Phishing Scam Targets US Military Members & Families

Cyber security researchers are helping to combat a long-running phishing scam that continues to target US military members and their families.

Cyber security researchers are helping to combat a long-running phishing scam that continues to target US military members and their families.

In order to commit advance fee fraud, scam orchestrators pose as official military personnel and support organizations; the endgame, as always, is to steal victims’ personally identifiable information, which can be used to secure illicit profits.

“Based on our analysis, it’s clear that the threat actor is looking to steal sensitive data from victims such as their photo identification, bank account information, name, address and phone number,” explained cyber researchers.

“With this information, the actor could easily steal the victim’s identity, empty their bank account and impersonate the individual online.”

The campaign features a whole range of spoof websites developed to dupe unsuspecting visitors into believing they are in fact legitimate and affiliated with the US military.

To help reduce visitor suspicion, developers of the malicious content took the time to implement convincing details, such as advertisements for Department of Defense services.

These websites claim to provide a number of differing services, such as care packages, communication permits, leave applications, and even military-based romantic relationships. The services are of course completely bogus, however, with only scammers set to gain.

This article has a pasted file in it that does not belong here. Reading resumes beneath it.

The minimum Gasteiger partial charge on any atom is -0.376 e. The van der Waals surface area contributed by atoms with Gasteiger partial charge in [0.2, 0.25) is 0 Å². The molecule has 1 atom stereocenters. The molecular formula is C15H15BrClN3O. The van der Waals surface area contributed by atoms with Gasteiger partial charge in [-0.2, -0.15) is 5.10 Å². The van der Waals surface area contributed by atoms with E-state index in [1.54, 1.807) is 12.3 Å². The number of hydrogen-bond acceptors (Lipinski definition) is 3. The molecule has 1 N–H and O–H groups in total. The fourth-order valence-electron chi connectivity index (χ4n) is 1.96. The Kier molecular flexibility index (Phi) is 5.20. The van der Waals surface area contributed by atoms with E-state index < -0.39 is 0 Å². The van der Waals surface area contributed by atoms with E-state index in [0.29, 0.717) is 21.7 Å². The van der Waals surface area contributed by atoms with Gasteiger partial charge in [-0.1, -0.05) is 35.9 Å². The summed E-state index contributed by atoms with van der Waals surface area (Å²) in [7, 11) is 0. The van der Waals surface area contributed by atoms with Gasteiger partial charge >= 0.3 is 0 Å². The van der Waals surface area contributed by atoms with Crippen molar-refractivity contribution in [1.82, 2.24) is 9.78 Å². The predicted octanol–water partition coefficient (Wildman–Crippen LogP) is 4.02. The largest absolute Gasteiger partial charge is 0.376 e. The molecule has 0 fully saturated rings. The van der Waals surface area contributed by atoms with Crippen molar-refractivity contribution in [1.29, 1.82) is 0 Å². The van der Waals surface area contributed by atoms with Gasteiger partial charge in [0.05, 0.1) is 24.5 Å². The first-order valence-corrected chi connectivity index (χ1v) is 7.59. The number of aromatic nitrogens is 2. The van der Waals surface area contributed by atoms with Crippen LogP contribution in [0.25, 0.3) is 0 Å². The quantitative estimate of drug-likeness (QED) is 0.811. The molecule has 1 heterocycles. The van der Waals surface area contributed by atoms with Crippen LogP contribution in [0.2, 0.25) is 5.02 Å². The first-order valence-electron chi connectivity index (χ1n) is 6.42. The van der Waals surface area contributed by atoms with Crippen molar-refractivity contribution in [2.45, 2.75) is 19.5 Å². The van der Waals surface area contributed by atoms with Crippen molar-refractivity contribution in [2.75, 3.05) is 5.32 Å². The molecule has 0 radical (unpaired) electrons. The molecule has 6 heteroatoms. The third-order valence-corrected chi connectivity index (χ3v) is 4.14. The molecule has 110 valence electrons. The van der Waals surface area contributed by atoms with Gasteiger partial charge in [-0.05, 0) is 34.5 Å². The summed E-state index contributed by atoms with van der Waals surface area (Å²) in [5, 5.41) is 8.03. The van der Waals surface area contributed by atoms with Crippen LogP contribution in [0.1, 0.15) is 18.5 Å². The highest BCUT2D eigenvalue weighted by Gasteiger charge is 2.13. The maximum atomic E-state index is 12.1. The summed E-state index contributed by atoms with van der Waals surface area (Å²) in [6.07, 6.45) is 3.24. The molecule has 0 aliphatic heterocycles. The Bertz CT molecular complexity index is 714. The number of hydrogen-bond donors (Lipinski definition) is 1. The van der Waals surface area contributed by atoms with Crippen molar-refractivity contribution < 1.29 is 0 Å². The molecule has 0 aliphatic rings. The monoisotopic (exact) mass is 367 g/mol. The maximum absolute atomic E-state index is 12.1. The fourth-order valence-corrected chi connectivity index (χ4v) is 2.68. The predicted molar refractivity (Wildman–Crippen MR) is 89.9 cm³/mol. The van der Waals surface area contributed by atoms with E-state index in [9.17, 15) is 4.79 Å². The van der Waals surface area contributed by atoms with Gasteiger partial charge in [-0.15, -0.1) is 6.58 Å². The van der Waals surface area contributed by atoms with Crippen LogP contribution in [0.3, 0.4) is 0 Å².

“The websites were primarily hosted by Nigerian providers that are offshore or ignore the (DMCA) Digital Millennium Copyright Act,” the researchers at Lookout went on.

“We were able to further confirm the operator’s location from a phone number one of the web developers accidentally left on the draft version of the site. The country code of the number is from Nigeria.”

As of now, researchers have managed to identify around fifty military scam websites with connections to the cyber threat campaign.

The Lookout researchers were also able to link the campaign to various other scams advertising phoney delivery services, crypto currency trading, banks, and even online pet sales.



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